As we wind down the year to relax, allowing feelings, wants and emotions to flow, unusual ideas surface — the ones that escaped our attention when we were in the task-driven mode. Last year I realized that I needed to be kind to myself — something quite different from being kind to others. Self-care turned out to be a much-needed holiday gift to me.
I posted “Be kind to yourself” on my to-do list, on my table lamp where I could see it. This simple sentence had a more profound impact on me than I could have imagined — even though it was not high up on the list.
Being intense and driven, my natural tendency — over the years — has been to beat myself up unnecessarily in the name of reflecting on and learning from my mistakes. To be kinder to ‘me’, I had to treat myself more gently. This conserved my energy and kept me out of many emotional tailspins.
Unless we let go of our mistakes, we keep replaying them in our heads and drive ourselves crazy.
Even though the positive impact was obvious, still, old habits die hard. I needed constant reminders to not snap back into old patterns. That is why “Be kind to yourself” remains posted on my table lamp.
I’ve also learned that not everything that doesn’t work out is a mistake. Professional bridge players often say, ‘I made the right play, but the cards were stacked against me — there was nothing I could have done differently.’
Similar things happen to us daily. When something goes wrong, we do not always know if it was due to our mistake, or it happened because of other circumstances that we did not even know about.
To protect myself emotionally, I started paying more attention to my feelings. That kept me in better touch with myself, another invaluable outcome. When the mind, body, and emotions are aligned, I think more clearly and act with greater agility and efficiency.
On the other hand, if not fully connected within ourselves, we are clumsy is our mission, and goals become harder to achieve.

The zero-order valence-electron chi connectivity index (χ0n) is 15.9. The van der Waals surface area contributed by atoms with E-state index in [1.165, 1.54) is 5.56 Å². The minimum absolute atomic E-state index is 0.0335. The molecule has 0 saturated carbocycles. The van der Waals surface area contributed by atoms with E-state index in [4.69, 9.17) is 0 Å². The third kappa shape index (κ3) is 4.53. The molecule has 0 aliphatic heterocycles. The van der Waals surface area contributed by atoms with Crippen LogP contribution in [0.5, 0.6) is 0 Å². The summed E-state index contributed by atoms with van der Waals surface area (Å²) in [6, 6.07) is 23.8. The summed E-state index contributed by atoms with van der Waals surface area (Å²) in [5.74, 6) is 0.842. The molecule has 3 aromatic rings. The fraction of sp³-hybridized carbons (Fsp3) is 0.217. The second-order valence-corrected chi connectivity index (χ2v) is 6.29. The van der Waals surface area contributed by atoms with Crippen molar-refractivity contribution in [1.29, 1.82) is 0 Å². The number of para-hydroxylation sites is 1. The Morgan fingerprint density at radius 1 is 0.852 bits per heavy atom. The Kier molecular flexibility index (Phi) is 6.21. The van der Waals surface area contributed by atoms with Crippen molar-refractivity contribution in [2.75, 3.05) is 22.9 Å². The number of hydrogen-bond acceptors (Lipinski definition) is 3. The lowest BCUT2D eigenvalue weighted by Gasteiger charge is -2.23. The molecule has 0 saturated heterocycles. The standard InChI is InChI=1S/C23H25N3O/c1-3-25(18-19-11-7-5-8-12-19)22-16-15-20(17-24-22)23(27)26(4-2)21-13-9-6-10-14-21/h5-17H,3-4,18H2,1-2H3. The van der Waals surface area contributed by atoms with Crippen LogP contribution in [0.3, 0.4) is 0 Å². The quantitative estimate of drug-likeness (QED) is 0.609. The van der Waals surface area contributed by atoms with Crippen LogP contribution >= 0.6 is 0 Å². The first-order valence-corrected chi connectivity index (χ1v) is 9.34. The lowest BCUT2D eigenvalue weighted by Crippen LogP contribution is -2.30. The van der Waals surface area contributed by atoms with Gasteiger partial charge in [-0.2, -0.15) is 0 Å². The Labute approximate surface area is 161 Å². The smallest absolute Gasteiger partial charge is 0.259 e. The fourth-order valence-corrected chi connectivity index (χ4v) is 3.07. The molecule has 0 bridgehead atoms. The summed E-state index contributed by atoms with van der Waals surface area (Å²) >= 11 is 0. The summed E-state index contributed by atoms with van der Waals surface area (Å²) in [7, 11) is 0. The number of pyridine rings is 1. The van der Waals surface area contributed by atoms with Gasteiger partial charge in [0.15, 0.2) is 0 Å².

Being angry at ourselves unnecessarily saps our energy. Wasted energy is lost productivity. I started increasing my capacity to think and grow, just by being more kind and caring towards me.
To my surprise, I also started giving myself credit for the good things I stand for and do. Without acknowledging my own goodness, how could I have a balanced view of ‘me’? It did wonders for my self-confidence — somethings I try to work on.
Furthermore, I stopped taking myself too seriously which allowed me to have a sense of humor about myself. It translated into becoming a more attentive listener. My interactions became more enjoyable and engaging because instead of being focused on myself, I was fully present for others. It resulted in several five-star ratings from my Lyft drivers — and 25% off on the next ride!
When relaxed, I also found it easier, to be honest about my shortcomings while not undermining my strengths. That brought me greater peace of mind, and my interactions became genuine.
This happened last year when I started asking myself the softer questions:
Am I feeling good? Am I expanding my horizons? Have I improved my interactions? Have I discovered new interests to stay rejuvenated? Have I identified a self-defeating personality trait?
This is much different from measuring ourselves based on yearly goals. Did we get a double-digit raise and/or a promotion? Did we grow our company’s revenues and profits? Did our kid get into to the right school? Did we lose weight?
When we do not meet the goals, we are distressed and upset with ourselves. Very often we have little control over them. This does not put us in a great mood to set new goals on January 1. The self-actualization initiatives are within our reach and attainable — with focus and practice.
Holiday relaxation perhaps flushes the brain and re-energizes the system just like sleep does after a busy work-day. “Scientists believe that .. improved sleep quality (of apes) eventually led to enhanced brain function, which increased intelligence in great apes” including humans.
We could take this time of the year to increases our capacity to think so that new ideas can germinate.
The external growth comes as a result of internal queries. This can happen when we slow down and switch gears — spending time with family, reading, cooking, traveling, hiking or working odd jobs to earn extra money or just indulging in our hobbies — away from our normal tactical mode.
One can grow immensely through internal experiments and self-reflection. And treating oneself kindly through self-care is a good place to start.